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Centura Health Press Releases

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2014 Press Releases
St. Rose program cooks up comfort for cancer patients
01/08/2014

(Great Bend, KS) - Many cancer patients face a variety of cancer-treatment side effects and two of the most common are nausea and low appetite.

These patients and their families now will have access to some meal-preparation guidance during Cancer Center Kitchen Therapy, a Midwest Cancer Alliance (MCA) series of free interactive televideo (ITV) events at St. Rose Ambulatory & Surgery Center.

The first in the 2014 series is set for noon to 1 p.m. Thursday, Jan. 16 in the basement-level St. Dominic Room at St. Rose. The rest are scheduled for the same time and place on the third Thursday of the month through October.

St. Rose is a member of MCA, the outreach arm of The University of Kansas Cancer Center.

The ITV events are open to the public.

Brooke Groneman, director of outreach for MCA, noted that “when we tested the Kitchen Therapy program a few times in the Kansas City area last year, it was a hit with cancer patients. Word began to spread and by the time of the final program in 2013, the event was standing room only.

“Thanks to ITV, now cancer patients in areas such as Great Bend can participate too,” Groneman added.

Leigh Wagner and Randy Evans, both dietitians in Integrative Medicine at The University of Kansas Medical Center, will demonstrate cooking methods while educating participants about nutrition.

“We want to help families plan a strategy to find foods that sound good to the patient,” Wagner said. “Food is our medicine, and we give it to our bodies three or more times a day.

“In addition to taking doctor-prescribed medications, we also want people to get all the nutrients they need,” she added. “We realize cancer patients face big changes in their appetites and we want to help them cope with those changes.”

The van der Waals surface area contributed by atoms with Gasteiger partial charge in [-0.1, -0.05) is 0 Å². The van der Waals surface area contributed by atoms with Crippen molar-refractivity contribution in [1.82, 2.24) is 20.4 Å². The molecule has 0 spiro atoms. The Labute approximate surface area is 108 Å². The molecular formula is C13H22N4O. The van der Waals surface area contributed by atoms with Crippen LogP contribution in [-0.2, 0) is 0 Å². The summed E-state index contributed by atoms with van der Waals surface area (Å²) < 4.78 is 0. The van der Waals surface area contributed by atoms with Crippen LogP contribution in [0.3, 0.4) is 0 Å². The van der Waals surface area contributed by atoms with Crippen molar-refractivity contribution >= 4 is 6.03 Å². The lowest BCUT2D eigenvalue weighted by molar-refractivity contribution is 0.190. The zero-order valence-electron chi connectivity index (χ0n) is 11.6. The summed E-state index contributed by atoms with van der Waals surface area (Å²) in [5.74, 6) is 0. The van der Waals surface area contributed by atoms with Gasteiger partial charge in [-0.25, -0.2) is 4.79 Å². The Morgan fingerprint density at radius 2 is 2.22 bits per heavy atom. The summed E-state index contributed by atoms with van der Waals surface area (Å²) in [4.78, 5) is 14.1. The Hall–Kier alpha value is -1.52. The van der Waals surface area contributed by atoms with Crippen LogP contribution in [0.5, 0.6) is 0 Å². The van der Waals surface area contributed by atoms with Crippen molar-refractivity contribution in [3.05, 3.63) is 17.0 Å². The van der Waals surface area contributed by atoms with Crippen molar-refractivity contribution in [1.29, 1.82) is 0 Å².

During the Jan. 16 event, the dietitians plan to prepare “healing and warming soups and stews,” Wagner noted. “There will always be an emphasis on cleansing foods such as broccoli, cauliflower, cabbage and kale.”

Questions from the audience are encouraged because “that’s where the real learning begins,” Groneman added.

The dietitians noted that participants shouldn’t feel intimidated if they don’t know much about cooking or if they believe they don’t have time to cook.

“We are realistic,” Wagner said. “We want to help them find simple strategies to include whole foods, real foods in their diets. But we know people may want to take baby steps by just adding a vegetable to a dinner they would normally eat. Maybe it will become a habit.”

Evans echoed Wagner’s comments about whole foods and added that in some cases a proper diet can prevent some health concerns.

“The hook here is prevention,” Evans commented. “We want to encourage healthy eating in general. While our focus is on cancer patients, the information we share is helpful to anyone who wants to find simple ways to eat healthy.”

Recipes will be supplied at the event but participants are encouraged to bring a pen and paper if they want to make a few notes.

St. Rose is part of Centura Health, which connects individuals and families across western Kansas and Colorado with more than 6,000 physicians, 15 hospitals, seven senior-living communities, physician practices and clinics, and home-care and hospice services.
 
 

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